The U.S. is in the midst of a serious cattle shortage. The national herd is at an all-time low, and feedlot population is down 12.5 percent. Back in 1975, there were 132 million heads of cattle; now there are less than 91 million.
Why is this happening? According to the BBC, there are two factors in play. The first: drought. About 80 percent of the agricultural land in the country has been affected by it in one way or the other, and that’s severely cutting down on the amount of land available for the cattle to graze on. Ranchers are forced to simply get rid of the animals that have no place to graze. The drought has also affected grain crops, whose yield is down 13 percent this year. If there’s less grain available to fatten up the herd, that makes for less cattle now and skinnier cattle in the long run.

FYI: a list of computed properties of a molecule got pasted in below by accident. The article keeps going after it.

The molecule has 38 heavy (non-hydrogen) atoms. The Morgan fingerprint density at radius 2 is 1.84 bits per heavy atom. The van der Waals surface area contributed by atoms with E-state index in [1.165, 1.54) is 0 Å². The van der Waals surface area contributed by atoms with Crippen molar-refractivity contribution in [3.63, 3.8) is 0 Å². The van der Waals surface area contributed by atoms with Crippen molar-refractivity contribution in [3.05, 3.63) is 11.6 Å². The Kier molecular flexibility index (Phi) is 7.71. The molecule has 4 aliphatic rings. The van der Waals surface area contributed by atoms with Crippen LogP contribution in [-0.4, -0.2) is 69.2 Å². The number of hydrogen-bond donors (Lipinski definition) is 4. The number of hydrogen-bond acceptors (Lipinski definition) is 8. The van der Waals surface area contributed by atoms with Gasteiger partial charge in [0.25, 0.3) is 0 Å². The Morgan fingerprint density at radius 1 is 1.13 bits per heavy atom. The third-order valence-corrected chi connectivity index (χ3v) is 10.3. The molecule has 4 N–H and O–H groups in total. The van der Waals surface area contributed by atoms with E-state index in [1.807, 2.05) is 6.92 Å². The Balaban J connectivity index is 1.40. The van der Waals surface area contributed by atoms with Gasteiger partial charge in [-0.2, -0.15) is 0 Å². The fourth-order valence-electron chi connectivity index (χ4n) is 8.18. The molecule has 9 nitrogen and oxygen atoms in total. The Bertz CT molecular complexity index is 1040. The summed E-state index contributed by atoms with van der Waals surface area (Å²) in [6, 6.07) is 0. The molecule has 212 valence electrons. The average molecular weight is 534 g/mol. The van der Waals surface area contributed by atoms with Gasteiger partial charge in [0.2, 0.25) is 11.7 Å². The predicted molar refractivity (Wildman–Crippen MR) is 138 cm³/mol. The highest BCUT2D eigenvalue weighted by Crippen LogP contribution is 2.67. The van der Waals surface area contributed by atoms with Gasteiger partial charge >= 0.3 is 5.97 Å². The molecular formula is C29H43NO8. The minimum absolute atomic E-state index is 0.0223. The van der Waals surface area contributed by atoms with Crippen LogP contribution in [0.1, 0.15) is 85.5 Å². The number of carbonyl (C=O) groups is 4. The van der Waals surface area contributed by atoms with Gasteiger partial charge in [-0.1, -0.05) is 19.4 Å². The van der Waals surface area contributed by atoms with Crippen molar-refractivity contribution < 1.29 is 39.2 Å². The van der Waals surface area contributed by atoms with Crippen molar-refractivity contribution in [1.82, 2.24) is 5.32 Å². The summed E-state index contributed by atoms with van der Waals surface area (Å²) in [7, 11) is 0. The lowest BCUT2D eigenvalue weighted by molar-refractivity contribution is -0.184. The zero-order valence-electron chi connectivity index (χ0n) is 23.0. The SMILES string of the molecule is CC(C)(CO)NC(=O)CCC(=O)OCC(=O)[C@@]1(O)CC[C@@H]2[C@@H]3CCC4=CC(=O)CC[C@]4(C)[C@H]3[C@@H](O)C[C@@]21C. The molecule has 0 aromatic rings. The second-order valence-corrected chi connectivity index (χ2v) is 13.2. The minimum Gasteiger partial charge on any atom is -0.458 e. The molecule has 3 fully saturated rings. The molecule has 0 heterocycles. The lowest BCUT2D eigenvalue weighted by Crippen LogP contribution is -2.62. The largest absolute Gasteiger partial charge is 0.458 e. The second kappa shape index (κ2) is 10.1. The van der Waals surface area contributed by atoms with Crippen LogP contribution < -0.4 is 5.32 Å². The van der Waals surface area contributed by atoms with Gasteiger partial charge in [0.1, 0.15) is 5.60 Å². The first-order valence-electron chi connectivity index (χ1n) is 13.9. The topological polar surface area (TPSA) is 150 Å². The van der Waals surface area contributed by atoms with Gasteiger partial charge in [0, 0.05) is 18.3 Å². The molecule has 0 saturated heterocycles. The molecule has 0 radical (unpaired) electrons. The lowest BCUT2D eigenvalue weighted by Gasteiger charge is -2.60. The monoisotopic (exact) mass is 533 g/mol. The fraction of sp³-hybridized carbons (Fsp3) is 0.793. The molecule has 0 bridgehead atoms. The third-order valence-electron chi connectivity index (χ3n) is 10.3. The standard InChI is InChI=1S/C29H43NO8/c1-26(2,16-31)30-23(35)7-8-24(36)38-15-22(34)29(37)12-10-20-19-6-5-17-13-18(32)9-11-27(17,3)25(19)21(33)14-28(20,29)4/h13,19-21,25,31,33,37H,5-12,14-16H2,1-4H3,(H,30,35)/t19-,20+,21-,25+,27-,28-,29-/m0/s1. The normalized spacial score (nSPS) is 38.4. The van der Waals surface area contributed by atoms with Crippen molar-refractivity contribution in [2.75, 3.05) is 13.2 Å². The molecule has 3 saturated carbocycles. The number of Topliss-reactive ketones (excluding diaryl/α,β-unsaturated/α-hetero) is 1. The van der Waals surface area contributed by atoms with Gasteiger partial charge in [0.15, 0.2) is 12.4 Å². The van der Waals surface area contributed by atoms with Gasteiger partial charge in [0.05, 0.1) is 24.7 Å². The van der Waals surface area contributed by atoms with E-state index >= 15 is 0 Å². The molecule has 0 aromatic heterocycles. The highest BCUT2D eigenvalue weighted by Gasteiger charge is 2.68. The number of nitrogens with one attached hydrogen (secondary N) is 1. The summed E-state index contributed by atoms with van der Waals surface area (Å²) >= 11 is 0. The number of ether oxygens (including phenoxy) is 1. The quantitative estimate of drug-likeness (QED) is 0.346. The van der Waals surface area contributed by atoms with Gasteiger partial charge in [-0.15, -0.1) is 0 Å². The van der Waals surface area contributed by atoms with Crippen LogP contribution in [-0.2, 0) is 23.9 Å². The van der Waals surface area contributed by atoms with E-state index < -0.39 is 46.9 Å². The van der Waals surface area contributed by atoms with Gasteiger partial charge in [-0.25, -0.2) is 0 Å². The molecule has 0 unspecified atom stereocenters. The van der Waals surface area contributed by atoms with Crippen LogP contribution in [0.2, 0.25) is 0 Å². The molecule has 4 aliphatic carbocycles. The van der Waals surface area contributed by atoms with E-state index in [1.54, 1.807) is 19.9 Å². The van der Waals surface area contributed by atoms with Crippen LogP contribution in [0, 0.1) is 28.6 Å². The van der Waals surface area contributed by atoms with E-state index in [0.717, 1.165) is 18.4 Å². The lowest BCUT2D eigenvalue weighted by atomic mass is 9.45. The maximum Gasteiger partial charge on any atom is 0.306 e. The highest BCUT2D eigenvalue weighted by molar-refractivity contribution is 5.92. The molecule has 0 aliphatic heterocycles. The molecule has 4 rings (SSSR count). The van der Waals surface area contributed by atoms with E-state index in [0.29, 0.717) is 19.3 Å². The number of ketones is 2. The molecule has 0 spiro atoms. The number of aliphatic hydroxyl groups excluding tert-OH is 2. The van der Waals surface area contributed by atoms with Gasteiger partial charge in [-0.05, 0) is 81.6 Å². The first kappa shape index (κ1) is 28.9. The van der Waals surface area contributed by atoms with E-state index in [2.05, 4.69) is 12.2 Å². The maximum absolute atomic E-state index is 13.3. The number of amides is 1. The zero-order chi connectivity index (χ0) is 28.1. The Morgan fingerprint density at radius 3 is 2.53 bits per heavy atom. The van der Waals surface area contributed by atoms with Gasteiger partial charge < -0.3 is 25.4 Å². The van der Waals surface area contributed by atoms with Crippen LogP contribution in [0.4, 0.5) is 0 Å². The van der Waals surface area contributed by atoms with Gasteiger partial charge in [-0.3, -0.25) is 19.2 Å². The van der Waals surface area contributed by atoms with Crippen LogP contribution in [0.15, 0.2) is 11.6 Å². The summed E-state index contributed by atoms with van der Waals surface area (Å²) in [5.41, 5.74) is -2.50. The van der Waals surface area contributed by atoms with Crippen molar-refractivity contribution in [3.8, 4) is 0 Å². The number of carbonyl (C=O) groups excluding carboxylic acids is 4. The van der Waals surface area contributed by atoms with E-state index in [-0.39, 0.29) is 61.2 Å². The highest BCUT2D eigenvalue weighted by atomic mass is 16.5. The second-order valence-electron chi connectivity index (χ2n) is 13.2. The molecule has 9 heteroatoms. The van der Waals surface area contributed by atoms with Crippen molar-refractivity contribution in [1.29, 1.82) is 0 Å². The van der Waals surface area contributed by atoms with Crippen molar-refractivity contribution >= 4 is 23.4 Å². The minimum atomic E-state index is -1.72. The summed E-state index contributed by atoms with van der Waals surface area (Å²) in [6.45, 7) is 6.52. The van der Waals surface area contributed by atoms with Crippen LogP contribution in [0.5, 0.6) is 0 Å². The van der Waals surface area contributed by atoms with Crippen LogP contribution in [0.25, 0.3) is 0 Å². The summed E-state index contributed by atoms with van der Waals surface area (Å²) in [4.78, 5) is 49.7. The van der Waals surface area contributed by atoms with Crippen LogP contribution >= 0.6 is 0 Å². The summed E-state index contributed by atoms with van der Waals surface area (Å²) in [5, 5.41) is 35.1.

The second factor at play is politics. According to a 2005 EPA mandate, a percentage of liquid fuel needs to come from renewable resources, namely ethanol from corn. Forty-two percent of all corn harvested this year will go toward ethanol production, with less and less going toward feeding cattle. Farmers asked the EPA to do away with the mandate earlier this year to help keep costs down, but the government refused.
So how will this affect our beef in the long run? Smaller cattle, eating more grass than grain. We’re past the point when all our corn can go toward feeding cattle and drought is going to be a constant reality, so the ranchers will just have to find new ways to adjust.